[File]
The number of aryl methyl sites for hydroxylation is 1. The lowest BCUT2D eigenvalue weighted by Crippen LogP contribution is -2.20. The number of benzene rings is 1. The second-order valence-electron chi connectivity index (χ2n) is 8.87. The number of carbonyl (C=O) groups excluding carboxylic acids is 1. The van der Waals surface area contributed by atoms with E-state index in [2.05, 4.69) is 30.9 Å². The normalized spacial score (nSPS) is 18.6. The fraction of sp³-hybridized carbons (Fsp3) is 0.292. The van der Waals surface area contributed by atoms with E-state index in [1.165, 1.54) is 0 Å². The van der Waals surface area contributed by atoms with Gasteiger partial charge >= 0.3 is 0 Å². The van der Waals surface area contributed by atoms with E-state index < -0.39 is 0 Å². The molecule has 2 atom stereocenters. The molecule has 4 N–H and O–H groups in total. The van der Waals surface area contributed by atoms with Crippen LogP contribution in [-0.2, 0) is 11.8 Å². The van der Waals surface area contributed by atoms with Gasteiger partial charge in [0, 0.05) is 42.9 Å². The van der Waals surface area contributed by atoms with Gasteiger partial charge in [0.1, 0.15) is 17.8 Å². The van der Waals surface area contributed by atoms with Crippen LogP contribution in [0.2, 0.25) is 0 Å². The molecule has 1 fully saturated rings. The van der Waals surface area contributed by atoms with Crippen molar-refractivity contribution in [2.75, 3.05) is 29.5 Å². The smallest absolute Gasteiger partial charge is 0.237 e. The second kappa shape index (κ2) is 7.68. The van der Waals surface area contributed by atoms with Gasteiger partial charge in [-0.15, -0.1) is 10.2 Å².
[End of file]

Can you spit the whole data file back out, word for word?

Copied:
The number of aryl methyl sites for hydroxylation is 1. The lowest BCUT2D eigenvalue weighted by Crippen LogP contribution is -2.20. The number of benzene rings is 1. The second-order valence-electron chi connectivity index (χ2n) is 8.87. The number of carbonyl (C=O) groups excluding carboxylic acids is 1. The van der Waals surface area contributed by atoms with E-state index in [2.05, 4.69) is 30.9 Å². The normalized spacial score (nSPS) is 18.6. The fraction of sp³-hybridized carbons (Fsp3) is 0.292. The van der Waals surface area contributed by atoms with E-state index in [1.165, 1.54) is 0 Å². The van der Waals surface area contributed by atoms with Gasteiger partial charge >= 0.3 is 0 Å². The van der Waals surface area contributed by atoms with E-state index < -0.39 is 0 Å². The molecule has 2 atom stereocenters. The molecule has 4 N–H and O–H groups in total. The van der Waals surface area contributed by atoms with Crippen LogP contribution in [-0.2, 0) is 11.8 Å². The van der Waals surface area contributed by atoms with Gasteiger partial charge in [0, 0.05) is 42.9 Å². The van der Waals surface area contributed by atoms with Gasteiger partial charge in [0.1, 0.15) is 17.8 Å². The van der Waals surface area contributed by atoms with Crippen LogP contribution in [0.2, 0.25) is 0 Å². The molecule has 1 fully saturated rings. The van der Waals surface area contributed by atoms with Crippen molar-refractivity contribution in [2.75, 3.05) is 29.5 Å². The smallest absolute Gasteiger partial charge is 0.237 e. The second kappa shape index (κ2) is 7.68. The van der Waals surface area contributed by atoms with Gasteiger partial charge in [-0.15, -0.1) is 10.2 Å².